Also, I've told him in horrifying detail of my experiences with substances legal and otherwise ... not to scare him, but to give him material. I've explained that coke is like a whole lot of Red Bull, only more expensive and snot-ridden. That pot is for glaucoma and theoretical physicists and plays havoc with one's self-discipline (i.e., homework schedule while you're in college). That heroin is similar to the oxycodone Mummy takes for her back, which makes her antisocial and irritable when approached from behind ... not the best for dating.

I've told him that he was conceived on X ... without the daddy's knowledge or permission ... so watch it.

About my rather checkered history with drugs and other vices, I've made no excuses and sought no quarter, and as a result my kid and I are pretty honest with each other. Last night on the patio, we shared a clean, buttery Chardonnay with grilled wild Chinook salmon and celebrated a breakthrough in my research. As the mountains burnished, I reached to pour him a second glass. "No thanks, Mom," he told me. "It's been a good day. You be the designated drunk."

Sometimes we lead best by bad example.

-- A. Hansen

Back in 1967-70, pot was a very different substance than it was the last time I smoked it, circa 1985.

In the '60s two joints would get me very high. By the mid-'80s, two tokes were enough to get me much, much higher, with major-league paranoia thrown in.

You couldn't pay me enough money to put a "good" drug in my system anymore, and I plan to tell my kid the truth, that recreational illicit drugs today are far stronger than when I used them, and she should avoid them completely.

-- Richard Einhorn

Another conversation that may be tough is explaining to a child, or anyone else, how you can do drugs and happily and docilely live in a country where people (mostly minority group members) are so often arrested and have their lives ruined for the same behavior. Is there any other class of crimes where "nice" people perpetrate them, feel fine about it, and casually watch thousands of other like offenders go to jail? Maybe we only want the evil "dealers" or even only "kingpins" to go away, but ask yourself this: Where would your good times come from if it weren't for dealers and even kingpins? Don't you rely on these entrepreneurial and industrious people when you buy drugs for your own use?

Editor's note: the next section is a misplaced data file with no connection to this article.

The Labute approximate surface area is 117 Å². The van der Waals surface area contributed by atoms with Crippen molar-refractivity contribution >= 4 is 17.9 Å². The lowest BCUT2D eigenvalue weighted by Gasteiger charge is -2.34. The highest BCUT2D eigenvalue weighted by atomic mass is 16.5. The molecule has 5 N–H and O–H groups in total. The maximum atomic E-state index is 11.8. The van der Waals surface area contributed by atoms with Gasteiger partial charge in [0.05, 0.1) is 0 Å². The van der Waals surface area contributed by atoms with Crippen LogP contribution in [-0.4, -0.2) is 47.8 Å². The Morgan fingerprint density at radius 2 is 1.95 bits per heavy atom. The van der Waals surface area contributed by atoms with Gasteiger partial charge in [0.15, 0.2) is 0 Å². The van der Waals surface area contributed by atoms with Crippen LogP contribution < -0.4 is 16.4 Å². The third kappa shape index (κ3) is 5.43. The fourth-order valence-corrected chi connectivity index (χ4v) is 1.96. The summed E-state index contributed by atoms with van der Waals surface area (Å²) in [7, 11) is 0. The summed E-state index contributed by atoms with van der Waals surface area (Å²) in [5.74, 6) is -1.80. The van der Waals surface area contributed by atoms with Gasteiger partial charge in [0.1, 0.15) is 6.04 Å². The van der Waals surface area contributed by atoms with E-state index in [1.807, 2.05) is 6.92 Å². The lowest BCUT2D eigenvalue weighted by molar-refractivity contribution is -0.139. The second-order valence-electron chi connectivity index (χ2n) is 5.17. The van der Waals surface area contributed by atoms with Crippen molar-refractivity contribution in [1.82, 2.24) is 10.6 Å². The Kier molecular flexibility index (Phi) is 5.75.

So much of drug enforcement seems to be justified by the need to "protect the children." This article merely raises a more arch example of the oblivious hypocrisy that the existence of children requires from all of us. Parents should simply say the fact that drug use can lead to going to jail is reason enough to stay clear of drugs, even if they are otherwise harmless fun. But then you may have to explain why people are treated so harshly for doing something so innocuous.

-- Neil P. McDevitt

My wife is pregnant with our first child, due this November, and I already know this: After providing food, shelter and affection, my primary duty as a parent is to remain an interesting person. To this end, I agree with Larry Smith that parents who drop all of their personal interests as soon as their children arrive do a disservice to their kids. But I also know that personal time shrinks to a minimum when kids are in the picture. Drugs have never been regular entertainment for anyone without serious time to kill: the incarcerated, the unemployed, and chronically boring people. As an aspiring father, I have no intention of being any of these things. So when the time comes, I'll spend that precious free time making root beer, playing the marimba, learning French. I have no moral qualms with Mr. Smith's drug use, but I can't help but think he'd make an incredibly dull parent.

-- Patrick North

As a 27-year-old adolescent, I was fascinated by Larry Smith's article on drugs and parenthood. Aside from a couple of dull experiences with pot, I've done no drugs harder than an occasional gin and tonic. But if I have kids, I don't intend to tell them to stay drug free -- I hope to teach them to think for themselves, which includes drugs. Drugs didn't interest me, but they did interest friends and family -- who are all fine.

While not giving your kids your personal life story down to the grainy Polaroids makes sense, I hope that all the parents who are preparing to do a 180 on drugs will ask themselves why. None of their "zero tolerance for you" arguments made sense to me, and I don't even want to do drugs.

-- Mary Westervelt

I have a daughter (3) and a son (18 months). I plan on being very honest with them about my experiences with drug use, just as I will with alcohol use. My own parental policy is this: You are an adult after you get out of high school. Before that point, you don't drink or smoke or do drugs. Period. After graduation, we can sit together and pass the bong if they so desire. I won't kid them: Drugs are great -- as long as you are ready for them.

-- Paul Prunty